This Changes Everything

Delivered December 27, 2020 on Zoom Morning Prayer, Holy Cross Episcopal Church, Poplar Bluff, MO

Isaiah 61:10-62:3; Galatians 3:23-25; 4:4-7; John 1:1-18; Psalm 147

Well, it’s over. We’ve sung Christmas carols.  We’ve opened all the presents. We’ve eaten ourselves into a stupor, basically repeating what we did on Thanksgiving Day, although possibly with a different menu. Many of us have taken down the tree and all of our decorations by now. We’re back to normal.

But wait just a minute. If we were in the church this morning, all the decorations would still be up. We wouldn’t notice anything had changed. We’d still be singing Christmas carols. We’re still saying “Yo us a child is born” in the liturgy. What’s the deal? Isn’t Christmas over with?

Not exactly.

It’s true that Christmas Day is over with, but in the Anglican Communion and among our brothers and sisters in other liturgical churches, Christmas lasts until the Feast of the Epiphany on January 6. That’s 12 whole days of celebrating Christmas. Remember the song “The Twelve Days of Christmas?” Christmas Day is only the FIRST day of Christmas.

Why would we do this? We spent all that time in building up to Christmas Day, putting up with the stress. Shopping, cooking, wrapping presents. We’re exhausted. We’re ready for it to be over with.  Why do we need to celebrate for almost two whole weeks?

Could it be, perhaps, that there’s something more to Christmas than we’ve thought about so far? On Christmas Eve we celebrated the Feast of the Incarnation of our Lord, we sat with Joseph and Mary, sang to the child in the manger, and with the shepherds we gazed in wonder at the angels singing in the sky. What else is there?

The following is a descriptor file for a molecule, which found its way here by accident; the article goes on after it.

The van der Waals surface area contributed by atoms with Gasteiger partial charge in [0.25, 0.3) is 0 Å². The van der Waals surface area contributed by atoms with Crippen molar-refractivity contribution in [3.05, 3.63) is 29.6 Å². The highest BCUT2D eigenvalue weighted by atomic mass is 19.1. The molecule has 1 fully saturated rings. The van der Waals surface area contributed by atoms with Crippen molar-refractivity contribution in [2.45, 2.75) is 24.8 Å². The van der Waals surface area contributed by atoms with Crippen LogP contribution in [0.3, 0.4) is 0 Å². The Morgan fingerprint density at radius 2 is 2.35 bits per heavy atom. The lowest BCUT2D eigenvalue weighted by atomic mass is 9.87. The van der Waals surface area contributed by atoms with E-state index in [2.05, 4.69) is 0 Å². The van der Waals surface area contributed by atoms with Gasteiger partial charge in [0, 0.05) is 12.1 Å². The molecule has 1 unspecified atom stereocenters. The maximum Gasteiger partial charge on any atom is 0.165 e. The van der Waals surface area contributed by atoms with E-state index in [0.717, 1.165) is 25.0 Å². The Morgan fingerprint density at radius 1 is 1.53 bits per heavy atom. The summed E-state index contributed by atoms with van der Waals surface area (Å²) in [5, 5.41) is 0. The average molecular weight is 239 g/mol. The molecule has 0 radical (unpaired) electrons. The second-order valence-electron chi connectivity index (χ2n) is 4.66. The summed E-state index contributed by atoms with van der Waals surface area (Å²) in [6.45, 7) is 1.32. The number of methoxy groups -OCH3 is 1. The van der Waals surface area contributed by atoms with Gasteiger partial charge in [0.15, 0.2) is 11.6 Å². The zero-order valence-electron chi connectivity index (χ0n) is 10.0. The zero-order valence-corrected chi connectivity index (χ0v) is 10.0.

Let’s take a look at today’s Gospel reading, the one we always read on the first Sunday after Christmas. This year it’s even more appropriate, because today, December 27, happens to be the feast of St. John the Evangelist. In the first chapter of his Gospel, he wrote: “In the beginning was the Word, and the Word was with God and the Word was God.”

Where Luke, whose gospel we read on Thursday night and Friday morning, focuses on a baby born in a stable, John goes back just a little bit further than Bethlehem to begin his story. He goes back to the beginning of time. He goes back and begins with the same words as the Old Testament book of Genesis, the very first book in the Bible: “In the beginning.” I’m positive he did this on purpose; it wasn’t an accident. By echoing the very first verse of the Torah, John is making a point. “Go back to the beginning,” he says, “Back before anything was created.  You know who was there? Yes, Jesus the Christ was there.”

He continued: “All things came into being through him, and without him not one thing came into being.”

Jesus was not only there, but he was a principal actor in creation. So, where Luke’s story is earth-bound, John’s viewpoint is cosmic.

“The Word became flesh and lived among us.” This cosmic being, this Son of God, took on humanity and lived as one of us.

Through the prophet Isaiah, God had told the people of Israel that he was going to do “a new thing.” A new thing.  Something exciting, something wonderful, something nobody would expect. Our Old Testament reading today says, speaking of Israel, “The nations shall see your vindication…”. Isaiah may not have been able to see what that meant, but for Paul and other New Testament writers, the coming of Jesus was no less than the vindication of Israel, the culmination of the long story of redemption that began with the Creation.